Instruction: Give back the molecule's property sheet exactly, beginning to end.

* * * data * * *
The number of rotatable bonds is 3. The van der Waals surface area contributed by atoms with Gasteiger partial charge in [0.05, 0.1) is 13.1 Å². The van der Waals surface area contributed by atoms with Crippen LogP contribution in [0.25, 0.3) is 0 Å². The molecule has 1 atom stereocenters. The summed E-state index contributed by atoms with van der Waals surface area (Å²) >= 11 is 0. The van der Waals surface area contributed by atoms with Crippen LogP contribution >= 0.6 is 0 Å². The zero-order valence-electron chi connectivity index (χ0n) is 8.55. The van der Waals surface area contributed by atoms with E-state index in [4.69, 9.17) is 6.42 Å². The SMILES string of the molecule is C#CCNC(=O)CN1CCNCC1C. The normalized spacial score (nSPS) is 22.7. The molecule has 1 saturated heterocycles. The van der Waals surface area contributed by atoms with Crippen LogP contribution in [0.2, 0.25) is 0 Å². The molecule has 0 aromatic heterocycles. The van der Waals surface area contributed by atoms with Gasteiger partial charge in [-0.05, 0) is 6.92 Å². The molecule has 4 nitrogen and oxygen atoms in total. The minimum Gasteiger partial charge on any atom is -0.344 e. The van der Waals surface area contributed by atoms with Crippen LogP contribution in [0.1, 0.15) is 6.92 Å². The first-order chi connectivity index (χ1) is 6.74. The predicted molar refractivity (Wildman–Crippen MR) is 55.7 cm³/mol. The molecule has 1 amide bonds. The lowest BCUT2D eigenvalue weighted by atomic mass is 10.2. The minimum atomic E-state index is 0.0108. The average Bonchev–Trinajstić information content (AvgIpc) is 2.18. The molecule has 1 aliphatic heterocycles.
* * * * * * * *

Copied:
The number of rotatable bonds is 3. The van der Waals surface area contributed by atoms with Gasteiger partial charge in [0.05, 0.1) is 13.1 Å². The van der Waals surface area contributed by atoms with Crippen LogP contribution in [0.25, 0.3) is 0 Å². The molecule has 1 atom stereocenters. The summed E-state index contributed by atoms with van der Waals surface area (Å²) >= 11 is 0. The van der Waals surface area contributed by atoms with Crippen LogP contribution >= 0.6 is 0 Å². The zero-order valence-electron chi connectivity index (χ0n) is 8.55. The van der Waals surface area contributed by atoms with E-state index in [4.69, 9.17) is 6.42 Å². The SMILES string of the molecule is C#CCNC(=O)CN1CCNCC1C. The normalized spacial score (nSPS) is 22.7. The molecule has 1 saturated heterocycles. The van der Waals surface area contributed by atoms with Crippen LogP contribution in [0.2, 0.25) is 0 Å². The molecule has 0 aromatic heterocycles. The van der Waals surface area contributed by atoms with Gasteiger partial charge in [-0.05, 0) is 6.92 Å². The molecule has 4 nitrogen and oxygen atoms in total. The minimum Gasteiger partial charge on any atom is -0.344 e. The van der Waals surface area contributed by atoms with Crippen LogP contribution in [0.1, 0.15) is 6.92 Å². The first-order chi connectivity index (χ1) is 6.74. The predicted molar refractivity (Wildman–Crippen MR) is 55.7 cm³/mol. The molecule has 1 amide bonds. The lowest BCUT2D eigenvalue weighted by atomic mass is 10.2. The minimum atomic E-state index is 0.0108. The average Bonchev–Trinajstić information content (AvgIpc) is 2.18. The molecule has 1 aliphatic heterocycles.